In 2001 Rosanne and Richie Condie established their first six acre shiraz vineyard in Lewis Road, fifteen kilometres north of Heathcote. They have subsequently added five acres of sangiovese and two acres of viognier at the same location. In 2010 they purchased a four acre vineyard that had been planted in 1990, previously known as the Van Cordinaire vineyard. It is five kilometres south west of Heathcote, on Wild Duck Creek, where they have established their winery and cellar door.
Richie worked as a corporate risk manager for a multinational company after completing a Bachelor of Commerce from RMIT. He recently completed several viticulture and winemaking courses, and is currently undertaking a Dookie College Diploma of Wine Making at Goulburn Ovens TAFE.
Rosanne is an audiologist with a Bachelor of Science and a Post Graduate Diploma in Audiology from the University of Melbourne. Rosanne’s love of good food, wine, and family has been influenced by her Italian heritage and culture. Her parents are often found tending the vegetable garden and helping in the vineyards.
The early Condie wines were contracted out, most recently to Flynns Wines, where Richie worked with Greg Flynn as a cellar hand for two vintages. Their long term goal was to make their own wines with fruit sourced from their two vineyards, which “provides a combination of soils and terroirs, giving complexity through diversity,” says Richie. They now manage the entire process from the vineyard to the bottle.
Richie and Rosanne maintain their vineyards using organic techniques. The vines are hand pruned, the fruit is handpicked, hand plunged and basket pressed. The wines are hand made using traditional techniques of open fermentation. As Richie explains, “there’s a piece of us in every wine… quite literally.
“I grew up in a rural area. My parents had a sheep farm near Geelong. Wine was a part of evening meals. Rosanne’s Italian parents have a great love of food and family, so wine has always been a feature of our family gatherings. For me it’s a natural progression to want to grow grapes and make my own wine. Our flagship wine is The Gwen Shiraz, named after my late mother. We remember her every time we talk about the wine.”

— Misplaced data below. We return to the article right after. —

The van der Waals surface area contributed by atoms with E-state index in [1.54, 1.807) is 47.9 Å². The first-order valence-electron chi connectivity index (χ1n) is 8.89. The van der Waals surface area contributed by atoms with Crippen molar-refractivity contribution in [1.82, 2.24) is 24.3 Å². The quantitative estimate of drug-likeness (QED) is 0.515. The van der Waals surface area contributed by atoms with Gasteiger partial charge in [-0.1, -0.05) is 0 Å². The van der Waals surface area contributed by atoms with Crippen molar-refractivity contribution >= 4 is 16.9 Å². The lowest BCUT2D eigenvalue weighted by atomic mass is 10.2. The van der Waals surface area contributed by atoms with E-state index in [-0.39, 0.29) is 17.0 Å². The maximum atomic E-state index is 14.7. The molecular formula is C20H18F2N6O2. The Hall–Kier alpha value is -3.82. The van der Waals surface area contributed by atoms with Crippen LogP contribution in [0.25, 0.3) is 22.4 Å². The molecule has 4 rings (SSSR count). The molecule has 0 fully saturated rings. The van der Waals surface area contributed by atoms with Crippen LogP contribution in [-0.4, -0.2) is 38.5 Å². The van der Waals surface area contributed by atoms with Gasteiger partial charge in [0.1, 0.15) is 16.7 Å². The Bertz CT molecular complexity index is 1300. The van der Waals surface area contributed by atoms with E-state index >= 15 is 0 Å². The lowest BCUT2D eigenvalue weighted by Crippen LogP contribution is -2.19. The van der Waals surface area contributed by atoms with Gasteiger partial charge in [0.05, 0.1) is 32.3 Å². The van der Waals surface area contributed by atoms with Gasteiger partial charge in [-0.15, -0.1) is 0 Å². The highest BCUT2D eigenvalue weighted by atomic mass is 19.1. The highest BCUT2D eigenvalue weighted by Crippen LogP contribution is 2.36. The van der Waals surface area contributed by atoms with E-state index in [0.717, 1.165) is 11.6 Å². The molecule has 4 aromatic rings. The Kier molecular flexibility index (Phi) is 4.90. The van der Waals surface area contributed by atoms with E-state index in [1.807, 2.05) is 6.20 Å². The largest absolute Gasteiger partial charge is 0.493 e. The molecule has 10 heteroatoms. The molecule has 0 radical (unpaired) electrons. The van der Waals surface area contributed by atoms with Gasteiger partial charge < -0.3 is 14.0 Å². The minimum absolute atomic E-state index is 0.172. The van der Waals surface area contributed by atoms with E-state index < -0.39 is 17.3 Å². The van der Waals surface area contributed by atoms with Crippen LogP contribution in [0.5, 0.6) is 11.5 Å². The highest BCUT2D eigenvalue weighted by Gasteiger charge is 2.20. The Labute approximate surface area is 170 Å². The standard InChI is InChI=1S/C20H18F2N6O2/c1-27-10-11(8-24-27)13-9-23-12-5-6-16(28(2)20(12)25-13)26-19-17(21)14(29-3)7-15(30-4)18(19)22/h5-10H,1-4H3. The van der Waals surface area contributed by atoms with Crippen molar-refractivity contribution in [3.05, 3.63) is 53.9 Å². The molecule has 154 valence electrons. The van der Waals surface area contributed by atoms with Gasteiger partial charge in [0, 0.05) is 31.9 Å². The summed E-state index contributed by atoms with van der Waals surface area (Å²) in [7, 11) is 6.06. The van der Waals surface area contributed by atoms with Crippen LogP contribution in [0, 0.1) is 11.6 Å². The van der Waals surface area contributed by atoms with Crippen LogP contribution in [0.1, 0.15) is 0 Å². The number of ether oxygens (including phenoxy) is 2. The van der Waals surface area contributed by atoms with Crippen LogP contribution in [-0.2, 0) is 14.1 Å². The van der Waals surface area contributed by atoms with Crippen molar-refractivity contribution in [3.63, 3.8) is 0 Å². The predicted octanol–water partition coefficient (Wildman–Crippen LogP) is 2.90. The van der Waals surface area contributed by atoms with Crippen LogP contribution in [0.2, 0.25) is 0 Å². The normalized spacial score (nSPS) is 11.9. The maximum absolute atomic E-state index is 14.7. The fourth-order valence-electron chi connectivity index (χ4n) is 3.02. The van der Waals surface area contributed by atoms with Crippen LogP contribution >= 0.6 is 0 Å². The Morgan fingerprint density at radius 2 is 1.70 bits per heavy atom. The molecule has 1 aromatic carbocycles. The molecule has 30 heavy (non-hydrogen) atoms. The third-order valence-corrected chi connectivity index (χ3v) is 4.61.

Rosanne shares Richie’s love of shiraz. “I love the lusciousness combined with the fine tannins of Heathcote wine,” she says. “The proximity of Heathcote to Melbourne was also attractive in selecting the place to set up our wine business.”
Their philosophy is simple. ‘‘We use the best quality inputs, the best variety for each area, the best fruit, and have limited interventions in the winemaking. We use the best oak and allow the regional and varietal characteristics to shine through.”
Their advice to those considering a move into wine production is based on their own experience and is very practical. “Go and work in a small vineyard and winery for at least one year before you start out for yourself. You need to understand how much hard, physical work is involved in planting a vineyard, pruning, picking, plunging, making the wine, and then selling it. While it is hard work, it is most satisfying,” says Richie.
“The reward for all the hard work is the reaction of people when you put a bottle on the table, or when you see someone order your wine at a restaurant. That’s when I quietly say to myself, ‘I created that wine,’ and that’s a most satisfying feeling.”
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